So there has to be a rule behind the strategy and tactics of protest, some sort of principle that is more specific than a general theory of protest. So if we want to achieve even the most basic of principles Y’know ow don’t kill, slavery bad, exploitation bad and all that then we would have to ask are the protesters correct about anything.

  6. @Sam> Sorry, was that intended to be a response to what I wrote, or just some random thoughts that happened to be in your head around the vague theme of “protest”?

  7. Görkem:

    I will grant you the wisdom of random thoughts if you concede to me that the protest is not the issue. The issue that I contended is that protestors are being preyed upon and let’s not beat around the bush these people are below 90 IQ so anyone under $72k salary is going to get preyed on by smarter people it’s the way it goes.

  8. Hi Sam

    Nothing you say makes me want to concede you anything. Please stop talking to me.

  9. No. I will not yield to you, Görkem. I gave an argument for why it dosnt matter if there is a surge in protest numbers. You can try and weasel out of it by saying you are confused but I will not yield my argument to you.

    Just to walk you through it one more time so the coverage of the protests at Ihumatao recently was mainly about the protesters and the land and fletchers and so on. Pretty routine media coverage, if it bleeds it leads which is just opinion and that’s not reporting.

    The real story was for hundreds of years the police and government had preyed upon Māori for there land. And the reporting only publishes the facts that convey a certain narrative, a lie that focuses on the victims instead of the perpetrators. So we have this system constructed that preys on poor people (not just Māori but poor people everywhere) that pushes them around with fines and jail terms in order to control productive land. So now we have to ignore all that and focuse way over here on a little side project so we can see if the protesters are telling the truth.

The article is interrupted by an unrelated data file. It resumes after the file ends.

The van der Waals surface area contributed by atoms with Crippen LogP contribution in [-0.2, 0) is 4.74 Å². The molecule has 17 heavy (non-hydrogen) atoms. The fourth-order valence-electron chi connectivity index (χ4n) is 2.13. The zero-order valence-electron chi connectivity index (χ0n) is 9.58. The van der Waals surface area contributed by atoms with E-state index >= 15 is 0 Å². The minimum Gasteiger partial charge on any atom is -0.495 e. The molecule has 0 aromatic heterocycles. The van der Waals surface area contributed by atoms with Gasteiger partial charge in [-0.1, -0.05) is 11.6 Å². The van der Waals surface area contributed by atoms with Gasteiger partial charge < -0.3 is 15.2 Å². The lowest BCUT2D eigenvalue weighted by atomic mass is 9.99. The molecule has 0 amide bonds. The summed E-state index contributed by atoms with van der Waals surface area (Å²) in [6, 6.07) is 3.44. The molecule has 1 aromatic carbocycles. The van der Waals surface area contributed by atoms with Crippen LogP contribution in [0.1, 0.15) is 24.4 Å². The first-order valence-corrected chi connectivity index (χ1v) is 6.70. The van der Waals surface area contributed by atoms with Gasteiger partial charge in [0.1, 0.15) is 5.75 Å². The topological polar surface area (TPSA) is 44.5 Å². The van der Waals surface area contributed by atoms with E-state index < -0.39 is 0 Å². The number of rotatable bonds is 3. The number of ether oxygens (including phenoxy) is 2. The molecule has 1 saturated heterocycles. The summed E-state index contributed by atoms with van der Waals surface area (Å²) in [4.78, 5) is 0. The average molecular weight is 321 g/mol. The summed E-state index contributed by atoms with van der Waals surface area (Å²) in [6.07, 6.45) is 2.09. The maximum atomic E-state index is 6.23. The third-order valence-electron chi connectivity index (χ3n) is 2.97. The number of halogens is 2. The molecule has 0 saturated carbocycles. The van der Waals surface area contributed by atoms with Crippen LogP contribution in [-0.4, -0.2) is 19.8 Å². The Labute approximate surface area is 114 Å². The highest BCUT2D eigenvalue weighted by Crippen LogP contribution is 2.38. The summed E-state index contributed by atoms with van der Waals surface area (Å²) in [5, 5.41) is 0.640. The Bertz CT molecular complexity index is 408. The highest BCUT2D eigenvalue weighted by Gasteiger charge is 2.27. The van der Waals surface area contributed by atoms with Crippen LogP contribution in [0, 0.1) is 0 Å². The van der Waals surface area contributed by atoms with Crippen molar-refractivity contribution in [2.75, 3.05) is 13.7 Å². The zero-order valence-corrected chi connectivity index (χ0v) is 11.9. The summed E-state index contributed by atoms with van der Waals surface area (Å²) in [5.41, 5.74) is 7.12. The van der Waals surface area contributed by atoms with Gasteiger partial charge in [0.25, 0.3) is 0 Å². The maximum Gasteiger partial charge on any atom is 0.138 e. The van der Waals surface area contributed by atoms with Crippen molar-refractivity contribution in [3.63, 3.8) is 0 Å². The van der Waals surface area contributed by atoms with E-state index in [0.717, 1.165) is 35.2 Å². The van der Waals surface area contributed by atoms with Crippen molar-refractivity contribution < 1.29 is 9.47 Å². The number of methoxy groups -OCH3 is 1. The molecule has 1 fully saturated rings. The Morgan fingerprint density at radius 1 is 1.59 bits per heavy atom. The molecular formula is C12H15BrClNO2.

10. I think that we should let the matter rest and move on, as this has descended into a petty argument that is now completely off of the point of the post. It pains me to have spent time thinking of the reasons why I consider that the current moment is different, developing a taxonomy of contemporary protests, working through the dynamics of strategy and tactics on both sides and framing things against the backdrop of thresholds of toleration and consent, only for a squabble to break out over something unrelated to anything that I wrote.

    So let’s just call it a day on this one.

  11. What? No. I’m not saying a protester from the past is the same as a protester of today. That would be crazy. All I’m saying is that comparing one protest to another dosnt really matter.

    Iv got nothing against the blog and its syllogism because I actually learnt something new from it like how some traits can be carried over to new protest movements but not all of them but it’s more specific in the sense of “developing a taxonomy” and so on.